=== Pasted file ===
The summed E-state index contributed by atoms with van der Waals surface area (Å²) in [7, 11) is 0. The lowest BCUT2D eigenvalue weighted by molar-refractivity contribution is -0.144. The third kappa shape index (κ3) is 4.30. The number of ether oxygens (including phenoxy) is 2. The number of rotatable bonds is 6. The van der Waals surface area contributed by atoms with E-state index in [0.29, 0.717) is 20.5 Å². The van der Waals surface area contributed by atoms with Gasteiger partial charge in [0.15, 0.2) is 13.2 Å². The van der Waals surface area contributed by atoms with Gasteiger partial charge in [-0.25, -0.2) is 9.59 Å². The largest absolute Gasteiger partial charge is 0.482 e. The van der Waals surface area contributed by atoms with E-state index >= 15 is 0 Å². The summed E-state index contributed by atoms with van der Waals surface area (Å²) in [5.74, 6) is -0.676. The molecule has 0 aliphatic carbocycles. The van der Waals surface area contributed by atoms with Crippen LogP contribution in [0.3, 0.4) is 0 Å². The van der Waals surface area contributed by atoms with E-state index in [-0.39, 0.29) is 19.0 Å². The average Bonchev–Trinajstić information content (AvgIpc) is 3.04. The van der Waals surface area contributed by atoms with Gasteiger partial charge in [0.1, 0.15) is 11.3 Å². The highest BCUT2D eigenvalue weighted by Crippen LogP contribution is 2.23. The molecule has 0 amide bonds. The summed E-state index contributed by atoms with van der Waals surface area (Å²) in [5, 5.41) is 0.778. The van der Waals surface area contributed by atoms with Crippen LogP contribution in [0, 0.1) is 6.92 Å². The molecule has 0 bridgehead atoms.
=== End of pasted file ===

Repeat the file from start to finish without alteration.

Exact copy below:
The summed E-state index contributed by atoms with van der Waals surface area (Å²) in [7, 11) is 0. The lowest BCUT2D eigenvalue weighted by molar-refractivity contribution is -0.144. The third kappa shape index (κ3) is 4.30. The number of ether oxygens (including phenoxy) is 2. The number of rotatable bonds is 6. The van der Waals surface area contributed by atoms with E-state index in [0.29, 0.717) is 20.5 Å². The van der Waals surface area contributed by atoms with Gasteiger partial charge in [0.15, 0.2) is 13.2 Å². The van der Waals surface area contributed by atoms with Gasteiger partial charge in [-0.25, -0.2) is 9.59 Å². The largest absolute Gasteiger partial charge is 0.482 e. The van der Waals surface area contributed by atoms with E-state index >= 15 is 0 Å². The summed E-state index contributed by atoms with van der Waals surface area (Å²) in [5.74, 6) is -0.676. The molecule has 0 aliphatic carbocycles. The van der Waals surface area contributed by atoms with Crippen LogP contribution in [0.3, 0.4) is 0 Å². The van der Waals surface area contributed by atoms with E-state index in [-0.39, 0.29) is 19.0 Å². The average Bonchev–Trinajstić information content (AvgIpc) is 3.04. The van der Waals surface area contributed by atoms with Gasteiger partial charge in [0.1, 0.15) is 11.3 Å². The highest BCUT2D eigenvalue weighted by Crippen LogP contribution is 2.23. The molecule has 0 amide bonds. The summed E-state index contributed by atoms with van der Waals surface area (Å²) in [5, 5.41) is 0.778. The van der Waals surface area contributed by atoms with Crippen LogP contribution in [0, 0.1) is 6.92 Å². The molecule has 0 bridgehead atoms.